March 20, 2011

Breastfeeding ups and downs

Posted in motherhood, Uncategorized at 11:51 am by bethmillett

Photo courtesy The Indianapolis Star, Danese Kenon

I’ve been breastfeeding Evan exclusively and hope to continue for 12 months. I’ve started giving him breastmilk in a bottle, though, to give me some flexibility for feeding in public or having someone else feed him if I’m busy.

How I’d feed Evan was never a question for me — I wanted to breastfeed for all the health benefits and a few selfish ones. He gets all the nutrition and antibodies he needs, it reduces my chance of breast cancer, and it helps me burn extra calories to take off pregnancy weight (I’m now within four pounds of my pre-pregnancy weight. Granted, that is still 20 pounds over my pre-fertility treatment weight, but I’m taking it one success at a time.) Plus it’s a special bond Evan will never have with anyone else, and it’s free! (And the dirty diapers hardly smell!)  I know there are lots of reasons that moms (and dads) choose to bottle-feed, and it’s totally up to each family. There are lots of healthy formula-fed babies and adults (my sister and I are both formula-fed) out there in the world, and lots of extenuating circumstances that lead to formula-feeding.

Because Evan can come to work with me at Borshoff until he is six months old, I know I’ll be able to breastfeed easily until then. I hope that I will be able to pump sufficient milk to keep him on breastmilk until he’s a year old. But it’ll be okay if we have to stop at that point, just like it was okay that I had a c-section instead of a vaginal delivery, and like it would have been okay if I hadn’t had enough milk to sustain Evan to this point, or if we had other problems that led to formula feeding. I think too many moms beat themselves up for too many things that they think are “failures.” The only thing that matters is a happy and healthy baby, and a happy and healthy mom.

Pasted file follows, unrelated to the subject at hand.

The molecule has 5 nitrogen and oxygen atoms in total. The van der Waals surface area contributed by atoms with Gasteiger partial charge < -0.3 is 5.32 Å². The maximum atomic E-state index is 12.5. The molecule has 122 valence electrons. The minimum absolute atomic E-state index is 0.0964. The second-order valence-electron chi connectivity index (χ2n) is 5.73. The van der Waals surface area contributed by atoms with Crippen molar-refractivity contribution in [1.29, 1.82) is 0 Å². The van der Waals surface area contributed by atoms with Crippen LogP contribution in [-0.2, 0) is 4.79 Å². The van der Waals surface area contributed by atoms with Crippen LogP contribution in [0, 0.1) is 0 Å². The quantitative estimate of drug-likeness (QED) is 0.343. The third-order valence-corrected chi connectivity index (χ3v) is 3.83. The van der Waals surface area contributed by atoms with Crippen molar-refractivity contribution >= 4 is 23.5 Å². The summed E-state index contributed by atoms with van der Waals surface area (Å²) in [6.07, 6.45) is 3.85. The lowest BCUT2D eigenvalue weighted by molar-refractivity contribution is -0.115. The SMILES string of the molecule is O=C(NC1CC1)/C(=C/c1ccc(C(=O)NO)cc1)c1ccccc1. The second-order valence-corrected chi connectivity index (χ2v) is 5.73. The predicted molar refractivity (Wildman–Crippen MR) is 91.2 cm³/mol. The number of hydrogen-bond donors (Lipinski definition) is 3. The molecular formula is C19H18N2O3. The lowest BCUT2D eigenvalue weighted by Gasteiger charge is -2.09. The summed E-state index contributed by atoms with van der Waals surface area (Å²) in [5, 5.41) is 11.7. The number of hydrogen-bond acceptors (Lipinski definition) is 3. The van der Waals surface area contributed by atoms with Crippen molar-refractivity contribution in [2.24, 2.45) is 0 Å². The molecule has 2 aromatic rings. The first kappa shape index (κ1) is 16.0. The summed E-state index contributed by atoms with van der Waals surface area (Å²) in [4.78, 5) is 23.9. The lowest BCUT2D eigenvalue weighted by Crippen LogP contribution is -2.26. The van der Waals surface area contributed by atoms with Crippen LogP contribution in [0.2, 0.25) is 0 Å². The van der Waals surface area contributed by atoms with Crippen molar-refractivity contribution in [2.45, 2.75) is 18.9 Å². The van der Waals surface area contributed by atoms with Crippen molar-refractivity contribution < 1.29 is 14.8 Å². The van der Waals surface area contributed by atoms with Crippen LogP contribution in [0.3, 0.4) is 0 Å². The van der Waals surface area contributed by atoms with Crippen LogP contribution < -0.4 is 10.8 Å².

We were off to a slow start for Evan’s first couple of weeks. I met with the hospital’s lactation specialist about 18 hours after he was born, and I was still so tired and groggy from lack of food and sleep and the long-lasting effects of the various pain meds, that I’m not sure how much really sank in. Breastfeeding was one of the few things I was nervous about — I had done a lot of babysitting, which meant a lot of diaper changes, a lot of soothing, and a lot of playing and reading books. But breastfeeding isn’t really something you can practice!